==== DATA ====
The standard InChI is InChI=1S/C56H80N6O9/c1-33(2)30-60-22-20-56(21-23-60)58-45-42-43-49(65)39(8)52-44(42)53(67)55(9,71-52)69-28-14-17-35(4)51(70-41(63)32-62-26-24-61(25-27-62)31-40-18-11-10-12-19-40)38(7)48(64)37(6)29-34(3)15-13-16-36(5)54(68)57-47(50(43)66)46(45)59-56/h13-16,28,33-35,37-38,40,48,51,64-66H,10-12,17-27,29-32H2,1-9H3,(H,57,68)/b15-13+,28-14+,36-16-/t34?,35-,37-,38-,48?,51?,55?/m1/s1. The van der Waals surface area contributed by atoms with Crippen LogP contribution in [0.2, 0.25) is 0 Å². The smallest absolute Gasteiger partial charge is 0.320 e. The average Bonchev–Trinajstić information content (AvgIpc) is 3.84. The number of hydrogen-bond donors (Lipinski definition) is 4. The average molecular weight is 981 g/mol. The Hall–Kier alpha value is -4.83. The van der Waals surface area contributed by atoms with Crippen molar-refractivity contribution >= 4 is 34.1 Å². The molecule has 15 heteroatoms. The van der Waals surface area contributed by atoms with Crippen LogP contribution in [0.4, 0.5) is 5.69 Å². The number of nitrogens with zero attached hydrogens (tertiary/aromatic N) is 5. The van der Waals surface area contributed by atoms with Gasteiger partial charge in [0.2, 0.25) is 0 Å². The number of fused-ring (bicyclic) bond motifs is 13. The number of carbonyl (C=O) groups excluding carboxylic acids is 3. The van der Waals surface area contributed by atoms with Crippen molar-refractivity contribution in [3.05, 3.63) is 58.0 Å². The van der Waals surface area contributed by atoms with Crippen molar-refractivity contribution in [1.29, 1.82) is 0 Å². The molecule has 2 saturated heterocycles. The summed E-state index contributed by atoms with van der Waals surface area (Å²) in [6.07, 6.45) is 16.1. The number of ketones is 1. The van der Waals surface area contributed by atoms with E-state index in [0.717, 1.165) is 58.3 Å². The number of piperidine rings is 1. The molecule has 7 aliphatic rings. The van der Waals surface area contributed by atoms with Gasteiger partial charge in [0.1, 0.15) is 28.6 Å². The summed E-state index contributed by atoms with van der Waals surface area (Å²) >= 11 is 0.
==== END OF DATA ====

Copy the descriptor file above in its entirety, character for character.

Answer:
The standard InChI is InChI=1S/C56H80N6O9/c1-33(2)30-60-22-20-56(21-23-60)58-45-42-43-49(65)39(8)52-44(42)53(67)55(9,71-52)69-28-14-17-35(4)51(70-41(63)32-62-26-24-61(25-27-62)31-40-18-11-10-12-19-40)38(7)48(64)37(6)29-34(3)15-13-16-36(5)54(68)57-47(50(43)66)46(45)59-56/h13-16,28,33-35,37-38,40,48,51,64-66H,10-12,17-27,29-32H2,1-9H3,(H,57,68)/b15-13+,28-14+,36-16-/t34?,35-,37-,38-,48?,51?,55?/m1/s1. The van der Waals surface area contributed by atoms with Crippen LogP contribution in [0.2, 0.25) is 0 Å². The smallest absolute Gasteiger partial charge is 0.320 e. The average Bonchev–Trinajstić information content (AvgIpc) is 3.84. The number of hydrogen-bond donors (Lipinski definition) is 4. The average molecular weight is 981 g/mol. The Hall–Kier alpha value is -4.83. The van der Waals surface area contributed by atoms with Crippen molar-refractivity contribution >= 4 is 34.1 Å². The molecule has 15 heteroatoms. The van der Waals surface area contributed by atoms with Crippen LogP contribution in [0.4, 0.5) is 5.69 Å². The number of nitrogens with zero attached hydrogens (tertiary/aromatic N) is 5. The van der Waals surface area contributed by atoms with Gasteiger partial charge in [0.2, 0.25) is 0 Å². The number of fused-ring (bicyclic) bond motifs is 13. The number of carbonyl (C=O) groups excluding carboxylic acids is 3. The van der Waals surface area contributed by atoms with Crippen molar-refractivity contribution in [3.05, 3.63) is 58.0 Å². The van der Waals surface area contributed by atoms with Crippen molar-refractivity contribution in [1.29, 1.82) is 0 Å². The molecule has 2 saturated heterocycles. The summed E-state index contributed by atoms with van der Waals surface area (Å²) in [6.07, 6.45) is 16.1. The number of ketones is 1. The van der Waals surface area contributed by atoms with E-state index in [0.717, 1.165) is 58.3 Å². The number of piperidine rings is 1. The molecule has 7 aliphatic rings. The van der Waals surface area contributed by atoms with Gasteiger partial charge in [0.1, 0.15) is 28.6 Å². The summed E-state index contributed by atoms with van der Waals surface area (Å²) >= 11 is 0.